Life-Study of Lukeby Witness Lee
Printed Copy: Available Online from Living Stream Ministry
Printed Copy: Available Online from Living Stream Ministry
Chapter fourteen of the Gospel of Luke begins with another incident that took place on the Sabbath. Verse 1 says, “And it came about, as He went into the house of one of the leaders of the Pharisees on a Sabbath to eat bread, that they were watching Him closely.” They were watching the Lord closely with an evil intention to accuse Him (Mark 3:2).
“And behold, a certain man suffering from dropsy was before Him.” Dropsy is a disease that causes the body to swell up because of fluid forming in the cavities and tissues. This may signify an inner abnormal function of life that causes spiritual death before God.
We do not know whether the man with dropsy came into the house on his own or if he was asked by the Pharisees to be there as a temptation to the Lord. In any case, it was sovereign of the Lord that this man was present. Those in the Pharisee’s house were watching to see what the Lord would do. He asked the lawyers and the Pharisees, “Is it lawful to heal on the Sabbath, or not?” (v. 3). Then He took hold of the man suffering from dropsy, cured him, and sent him away (v. 4). Following this He said to them, “Which of you having a donkey or an ox that shall fall into a well, will not immediately pull it out on the Sabbath day? And they were not able to reply to these things” (vv. 5-6). In healing this man the Man-Savior once again broke the deformed sabbatical regulations.
In 14:1-6 we see that a Pharisee invited the Lord Jesus to eat in his home, and the Lord accepted this invitation. It is possible that the disciples may have received a wrong impression from this. They may have thought that the sabbatical regulations were right and that the religion of keeping the Sabbath was also right. Therefore, on this occasion the Lord took the opportunity to break the sabbatical regulations, that is, to break the Sabbath-keeping religion, in order to impress the disciples that He was going to Jerusalem, not to keep the religion there but to terminate it. This is the reason that chapter fourteen begins with a section concerning the breaking of religious regulations. The Lord did this purposely in order to show His disciples that He was not going to Jerusalem for the sake of the Sabbath-keeping religion.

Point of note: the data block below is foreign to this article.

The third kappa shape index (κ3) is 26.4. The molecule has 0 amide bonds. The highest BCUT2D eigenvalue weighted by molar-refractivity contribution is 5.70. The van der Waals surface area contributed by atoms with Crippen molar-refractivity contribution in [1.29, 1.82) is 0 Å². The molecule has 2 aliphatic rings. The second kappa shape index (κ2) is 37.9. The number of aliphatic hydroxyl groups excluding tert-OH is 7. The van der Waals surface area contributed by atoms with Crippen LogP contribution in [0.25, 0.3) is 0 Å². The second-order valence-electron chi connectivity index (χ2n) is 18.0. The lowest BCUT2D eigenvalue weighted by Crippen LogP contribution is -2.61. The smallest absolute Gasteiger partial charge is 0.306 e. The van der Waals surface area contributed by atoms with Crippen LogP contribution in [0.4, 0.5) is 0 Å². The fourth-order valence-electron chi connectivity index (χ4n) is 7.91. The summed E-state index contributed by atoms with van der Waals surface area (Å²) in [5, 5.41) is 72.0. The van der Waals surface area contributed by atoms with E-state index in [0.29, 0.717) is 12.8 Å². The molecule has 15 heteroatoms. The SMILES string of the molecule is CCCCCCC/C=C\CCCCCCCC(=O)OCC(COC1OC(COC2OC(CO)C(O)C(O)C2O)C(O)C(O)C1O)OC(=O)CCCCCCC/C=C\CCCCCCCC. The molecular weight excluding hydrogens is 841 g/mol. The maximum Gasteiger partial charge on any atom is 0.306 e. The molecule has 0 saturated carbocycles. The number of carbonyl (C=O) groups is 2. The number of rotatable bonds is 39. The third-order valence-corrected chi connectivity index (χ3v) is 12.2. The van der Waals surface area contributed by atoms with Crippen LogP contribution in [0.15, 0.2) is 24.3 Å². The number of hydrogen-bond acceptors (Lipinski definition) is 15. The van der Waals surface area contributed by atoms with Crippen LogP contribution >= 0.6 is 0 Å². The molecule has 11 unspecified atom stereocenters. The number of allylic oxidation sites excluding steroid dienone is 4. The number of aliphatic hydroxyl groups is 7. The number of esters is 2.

While the Lord Jesus was in the house of the Pharisee, He observed the situation among the Pharisees and lawyers. “He noticed how they were choosing the places of honor” (v. 7), exalting themselves even in the matter of seating. Therefore, He told them a parable about not reclining in a place of honor when invited by anyone to a marriage feast, but instead sitting down in the last place (vv. 8-10). The Lord pointed out that if we take the place of honor, the one who invited us may come and say, “Give this one that place, and then you will begin with shame to occupy the last place” (v. 9). The Lord went on to say that if we sit in the last place, the one who invited us will say, “Friend, come up higher,” and then we shall have glory before all those reclining at the table with us (v. 10). The Lord concludes this parable by saying, “Because everyone who exalts himself shall be humbled, and he who humbles himself shall be exalted” (v. 11). The Lord’s teaching here is like that of a parent teaching his children how to behave.
In verses 12 through 14 the Lord said to the one who had invited Him, “When you make a meal or a dinner, do not call your friends, nor your brothers, nor your relatives, nor your rich neighbors, lest they also invite you in return, and it becomes a repayment to you. But when you give a reception, invite the poor, the crippled, the lame, the blind, and you will be blessed, because they do not have anything with which to repay you; for it will be repaid to you in the resurrection of the righteous.” Those mentioned in verse 13—the poor, the crippled, the lame, and the blind—are the people whom God invited to His salvation (v. 21). The resurrection of the righteous spoken of in verse 14 is the resurrection of life (John 5:29; Rev. 20:4-6), when God will reward the saints (Rev. 11:18) at the Lord’s return (1 Cor. 4:5).
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